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I'm doing my assignment for my "Modeling and Optimization" course, and now I have doubts on the first question:

What is the dimensionality of the data? What are the min, median, max, mean, standard deviation and percentage missing data of each feature?

I can calculate those, but I'm not sure about the "dimensionality" of the data. Here's a sample of my dataset:

Sample  mcg   gvh   alm   mit   erl pox vac   nuc   Class1  Class2
1       0.58  0.61  0.47  0.13  0.5 0   0.48  0.22  MIT     non-CYT
2       0.43  0.67  0.48  0.27  0.5 0   0.53  0.22  MIT     non-CYT
3       0.64  0.62  0.49  0.15  0.5 0   0.53  0.22  MIT     non-CYT
4       0.58  0.44  0.57  0.13  0.5 0   0.54  0.22  NUC     non-CYT
5       0.42  0.44  0.48  0.54  0.5 0   0.48  0.22  MIT     non-CYT
6       0.51  0.4   0.56  0.17  0.5 0.5 0.49  NA    CYT     CYT

I've been told that dimensionality is usually referred to attributes or columns of the dataset. But in this case, does it include Class1 and Class2? and does dimensionality mean, the number of columns or, does it mean the names of columns?

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    $\begingroup$ If the number of "attributes of the dataset" were a valid definition of anything meaningful to statistical analysis or machine learning, then it would be invariant under changes in how the data are represented--but obviously it is not. For instance, Class1 could legitimately be replaced by two columns, in which one indicates whether "MIT" is the value and a second one indicates whether "NUC" is the value. (This is how the data would be internally represented in a regression analysis.) Thus, since it is ill-defined, the "dimensionality" can be practically anything you want it to be. $\endgroup$ – whuber May 5 '15 at 15:43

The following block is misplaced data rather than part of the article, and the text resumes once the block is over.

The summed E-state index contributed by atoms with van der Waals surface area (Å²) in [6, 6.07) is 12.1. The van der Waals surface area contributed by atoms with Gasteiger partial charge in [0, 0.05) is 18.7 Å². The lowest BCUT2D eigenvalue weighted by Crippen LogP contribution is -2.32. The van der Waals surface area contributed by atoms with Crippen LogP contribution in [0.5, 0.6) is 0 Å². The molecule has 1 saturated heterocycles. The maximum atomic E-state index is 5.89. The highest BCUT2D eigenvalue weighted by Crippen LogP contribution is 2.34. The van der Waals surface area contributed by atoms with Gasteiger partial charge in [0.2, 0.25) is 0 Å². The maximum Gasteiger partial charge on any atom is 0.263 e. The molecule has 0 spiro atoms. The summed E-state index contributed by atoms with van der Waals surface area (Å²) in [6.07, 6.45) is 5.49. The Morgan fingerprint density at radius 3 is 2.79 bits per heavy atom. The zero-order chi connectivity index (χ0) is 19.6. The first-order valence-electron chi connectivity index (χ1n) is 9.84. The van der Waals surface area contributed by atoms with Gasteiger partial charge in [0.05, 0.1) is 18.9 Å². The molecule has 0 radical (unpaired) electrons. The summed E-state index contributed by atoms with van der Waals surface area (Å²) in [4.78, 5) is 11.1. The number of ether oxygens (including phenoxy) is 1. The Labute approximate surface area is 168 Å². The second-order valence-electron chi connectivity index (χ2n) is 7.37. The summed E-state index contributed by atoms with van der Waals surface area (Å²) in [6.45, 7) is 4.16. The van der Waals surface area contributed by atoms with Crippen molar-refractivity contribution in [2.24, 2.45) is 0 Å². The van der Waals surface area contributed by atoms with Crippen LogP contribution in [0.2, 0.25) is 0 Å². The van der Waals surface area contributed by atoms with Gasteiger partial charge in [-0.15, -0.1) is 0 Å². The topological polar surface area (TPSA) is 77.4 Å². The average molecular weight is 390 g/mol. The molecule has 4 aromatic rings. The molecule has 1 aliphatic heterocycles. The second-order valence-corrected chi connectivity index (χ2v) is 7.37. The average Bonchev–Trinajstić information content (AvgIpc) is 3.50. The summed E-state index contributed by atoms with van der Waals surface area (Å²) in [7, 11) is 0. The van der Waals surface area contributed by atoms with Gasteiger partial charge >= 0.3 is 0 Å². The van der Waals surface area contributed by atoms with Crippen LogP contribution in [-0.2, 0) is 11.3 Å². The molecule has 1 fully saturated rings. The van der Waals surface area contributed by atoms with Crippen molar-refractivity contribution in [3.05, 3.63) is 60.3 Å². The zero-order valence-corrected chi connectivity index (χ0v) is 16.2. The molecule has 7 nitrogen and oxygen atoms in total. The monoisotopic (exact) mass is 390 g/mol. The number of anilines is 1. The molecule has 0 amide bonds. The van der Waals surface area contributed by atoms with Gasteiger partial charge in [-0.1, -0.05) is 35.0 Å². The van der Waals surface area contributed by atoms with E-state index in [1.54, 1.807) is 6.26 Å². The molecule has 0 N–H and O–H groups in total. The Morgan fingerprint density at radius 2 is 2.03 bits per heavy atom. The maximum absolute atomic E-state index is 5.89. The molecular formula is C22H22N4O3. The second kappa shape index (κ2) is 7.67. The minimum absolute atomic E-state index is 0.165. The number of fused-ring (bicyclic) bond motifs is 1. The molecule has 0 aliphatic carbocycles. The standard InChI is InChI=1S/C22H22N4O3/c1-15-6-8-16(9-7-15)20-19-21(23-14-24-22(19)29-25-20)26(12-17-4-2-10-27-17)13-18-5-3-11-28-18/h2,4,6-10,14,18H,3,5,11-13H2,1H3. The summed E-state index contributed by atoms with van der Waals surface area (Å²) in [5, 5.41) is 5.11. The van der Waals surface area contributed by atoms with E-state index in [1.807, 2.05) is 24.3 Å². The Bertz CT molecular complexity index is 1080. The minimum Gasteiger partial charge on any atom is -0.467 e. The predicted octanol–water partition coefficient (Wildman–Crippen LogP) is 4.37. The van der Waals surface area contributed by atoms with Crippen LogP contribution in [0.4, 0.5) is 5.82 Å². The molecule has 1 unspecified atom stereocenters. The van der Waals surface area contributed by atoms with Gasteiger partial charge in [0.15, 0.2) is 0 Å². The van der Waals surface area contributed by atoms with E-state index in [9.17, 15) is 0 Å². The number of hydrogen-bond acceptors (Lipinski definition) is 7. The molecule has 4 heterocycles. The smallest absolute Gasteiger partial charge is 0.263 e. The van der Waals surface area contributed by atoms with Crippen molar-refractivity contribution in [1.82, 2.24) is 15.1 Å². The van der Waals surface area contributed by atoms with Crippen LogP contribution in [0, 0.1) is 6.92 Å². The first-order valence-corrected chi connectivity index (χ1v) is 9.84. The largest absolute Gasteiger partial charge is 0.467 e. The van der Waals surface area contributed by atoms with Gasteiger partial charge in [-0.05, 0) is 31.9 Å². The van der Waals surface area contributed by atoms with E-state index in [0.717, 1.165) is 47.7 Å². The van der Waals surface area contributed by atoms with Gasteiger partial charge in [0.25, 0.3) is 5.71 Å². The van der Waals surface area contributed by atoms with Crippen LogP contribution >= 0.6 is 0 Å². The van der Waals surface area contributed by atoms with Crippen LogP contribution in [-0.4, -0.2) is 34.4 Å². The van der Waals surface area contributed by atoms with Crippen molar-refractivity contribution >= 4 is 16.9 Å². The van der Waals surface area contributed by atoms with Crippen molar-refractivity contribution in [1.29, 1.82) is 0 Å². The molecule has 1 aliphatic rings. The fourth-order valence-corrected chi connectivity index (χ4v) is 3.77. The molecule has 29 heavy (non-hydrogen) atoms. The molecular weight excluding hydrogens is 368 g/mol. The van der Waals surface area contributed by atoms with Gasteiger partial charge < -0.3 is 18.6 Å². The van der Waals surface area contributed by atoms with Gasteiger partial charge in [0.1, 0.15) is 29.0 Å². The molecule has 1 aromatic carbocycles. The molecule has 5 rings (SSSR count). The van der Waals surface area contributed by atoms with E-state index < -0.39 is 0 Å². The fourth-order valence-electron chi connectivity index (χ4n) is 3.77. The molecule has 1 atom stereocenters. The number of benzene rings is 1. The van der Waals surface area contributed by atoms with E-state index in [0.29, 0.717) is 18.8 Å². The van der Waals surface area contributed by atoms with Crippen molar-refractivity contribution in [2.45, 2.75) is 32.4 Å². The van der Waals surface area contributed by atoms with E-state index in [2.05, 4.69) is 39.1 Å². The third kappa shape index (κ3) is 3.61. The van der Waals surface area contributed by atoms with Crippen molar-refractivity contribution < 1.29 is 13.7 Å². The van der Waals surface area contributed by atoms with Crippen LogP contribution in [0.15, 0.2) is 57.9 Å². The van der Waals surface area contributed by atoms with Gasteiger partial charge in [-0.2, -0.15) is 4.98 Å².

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Your assumption is correct, and you are also noticing subtleties. In a perfect world, the number of columns is the number of dimensions of a data set. However, some columns are similar, some are correlated, some are duplicates in some way, some are junk, some are useless, etc. so the actual number of dimensions can be unknown. Its a knotty problem. In your case I would go with your first assumption.

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  • $\begingroup$ So in this case would you say, Class1 and Class2 are also dimensions too? $\endgroup$ – Farid Nouri Neshat May 5 '15 at 15:08
  • $\begingroup$ In a perfect world are they independent of each other? ie separate pieces of information? individual variables? $\endgroup$ – mandata May 5 '15 at 15:12
  • $\begingroup$ This is yeast data? $\endgroup$ – mandata May 5 '15 at 15:14
  • $\begingroup$ Yes, I think. I believe they are actually dependent on other variables. $\endgroup$ – Farid Nouri Neshat May 5 '15 at 15:15
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Dimensionality is the number of columns of data which is basically the attributes of data like name, age, sex and so on. While classification or clustering the data, we need to decide what all dimensionalities/columns we want to use to get meaning information.

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